‘Medicare for All’ Gets Much-Awaited Report. Both Sides Can Claim Victory

The Congressional Budget Office published a much-awaited paper about the possible design of a single-payer or “Medicare for all” system in the United States.

The budget office most often provides detailed estimates about the cost of legislation. But anyone looking for many numbers in Wednesday’s long report would be disappointed.

Instead, the nonpartisan office noted the many ways that legislators could devise such a system, outlining the cost and policy effects of a wide range of difficult choices. It also noted that such a system would be so different from the country’s current situation that any hard estimates would be difficult, even with all the specifics laid out.

As such, the report has convenient snippets likely to be deployed by both single-payer devotees and detractors. Within minutes of its release, congressional news releases began pouring out, noting how the report had confirmed this or that position.

A change to single-payer, which a substantial number of Democratic presidential candidates and members of Congress have called for, would amount to the largest domestic policy change in decades. It would have broad implications not only for health care and the federal budget, but also for the broader economy.

“The magnitude of such responses is difficult to predict because the existing evidence is based on previous changes that were much smaller in scale,” the paper said.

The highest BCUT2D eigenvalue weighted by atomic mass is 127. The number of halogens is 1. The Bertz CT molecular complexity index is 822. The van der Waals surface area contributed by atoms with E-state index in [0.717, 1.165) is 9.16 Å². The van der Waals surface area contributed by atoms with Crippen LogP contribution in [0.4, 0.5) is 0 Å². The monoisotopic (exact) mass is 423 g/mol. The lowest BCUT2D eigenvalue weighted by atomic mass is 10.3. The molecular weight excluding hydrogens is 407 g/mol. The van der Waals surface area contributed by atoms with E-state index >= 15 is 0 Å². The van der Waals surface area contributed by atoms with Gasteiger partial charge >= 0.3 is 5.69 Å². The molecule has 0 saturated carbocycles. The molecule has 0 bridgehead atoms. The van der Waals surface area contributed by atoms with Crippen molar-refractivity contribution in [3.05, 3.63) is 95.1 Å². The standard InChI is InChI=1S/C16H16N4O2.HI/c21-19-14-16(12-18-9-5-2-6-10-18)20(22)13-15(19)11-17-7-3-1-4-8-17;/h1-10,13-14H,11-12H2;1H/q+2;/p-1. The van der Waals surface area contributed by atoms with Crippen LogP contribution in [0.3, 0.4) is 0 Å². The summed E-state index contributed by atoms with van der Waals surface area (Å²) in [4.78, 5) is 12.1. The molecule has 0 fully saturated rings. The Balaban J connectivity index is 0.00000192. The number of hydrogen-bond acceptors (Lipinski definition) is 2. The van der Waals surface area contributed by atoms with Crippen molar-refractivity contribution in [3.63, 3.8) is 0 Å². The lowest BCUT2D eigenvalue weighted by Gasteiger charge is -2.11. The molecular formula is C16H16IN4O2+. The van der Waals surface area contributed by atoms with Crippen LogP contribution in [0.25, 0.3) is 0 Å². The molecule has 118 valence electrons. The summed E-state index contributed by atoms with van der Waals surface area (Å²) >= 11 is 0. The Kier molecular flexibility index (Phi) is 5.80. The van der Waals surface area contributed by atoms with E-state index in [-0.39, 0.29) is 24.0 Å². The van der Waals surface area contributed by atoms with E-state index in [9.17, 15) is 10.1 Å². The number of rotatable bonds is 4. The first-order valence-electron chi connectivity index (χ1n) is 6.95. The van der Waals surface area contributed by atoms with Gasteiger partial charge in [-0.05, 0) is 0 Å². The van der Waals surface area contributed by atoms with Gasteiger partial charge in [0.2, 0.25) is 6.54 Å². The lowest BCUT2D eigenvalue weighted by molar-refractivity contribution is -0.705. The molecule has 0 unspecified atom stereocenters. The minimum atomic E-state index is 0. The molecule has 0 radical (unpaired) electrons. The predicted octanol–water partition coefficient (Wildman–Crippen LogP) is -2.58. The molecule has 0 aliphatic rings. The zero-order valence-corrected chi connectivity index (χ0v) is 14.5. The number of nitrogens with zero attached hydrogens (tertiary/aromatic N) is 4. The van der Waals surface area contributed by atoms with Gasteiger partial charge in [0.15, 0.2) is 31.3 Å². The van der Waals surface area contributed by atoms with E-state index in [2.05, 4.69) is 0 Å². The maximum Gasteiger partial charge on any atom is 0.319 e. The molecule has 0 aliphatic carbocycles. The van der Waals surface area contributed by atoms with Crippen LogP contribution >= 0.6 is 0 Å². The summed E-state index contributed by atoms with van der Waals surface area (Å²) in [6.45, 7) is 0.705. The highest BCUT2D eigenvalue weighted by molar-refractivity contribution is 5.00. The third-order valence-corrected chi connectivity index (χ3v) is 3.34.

Democrats in Congress have been writing bills that would bring the country closer to a single-payer system. And on Tuesday a House committee held the first hearing in more than a decade on the merits of a single-payer approach. Bills sponsored by Bernie Sanders, the independent senator from Vermont, and Pramila Jayapal, a House Democrat from Washington, would create a so-called Medicare for all. In that system, Americans would be covered by the same government insurer for a wide range of medical benefits, without the need to make any payments to doctors or hospitals when they receive health care.

Democrats have also introduced other bills recently, including two this week, proposing more modest changes in how health care is delivered. One, called the Choose Medicare Act, would allow more Americans to opt into the existing Medicare system. Another, called Medicare for America, would automatically enroll more Americans in the government system, and give others a choice between government and private insurance.

The single-payer proposals have broad — though not majority — support among Democratic lawmakers so far, meaning they are unlikely to become law in the immediate future. That’s in part why John Yarmuth, the chairman of the House Budget Committee, who supports single-payer health care, asked for a report of this type. Medicare for all is likely to have a high price, and many Democrats would prefer to postpone contending with the politics of such a number until there is a plausible path forward.

But as the C.B.O. report highlighted, the expansive approach Mr. Sanders and Ms. Jayapal have embraced is not the only way to devise a single-payer system. Congress could opt to provide all Americans with coverage more similar to what people 65 and older currently receive under Medicare, with more limited benefits and a requirement that they pay some deductibles and co-payments. A single-payer system could preserve some role for private insurance, either to cover certain benefits or to pay for private care outside the standard system. Such decisions could have a big effect on the overall cost.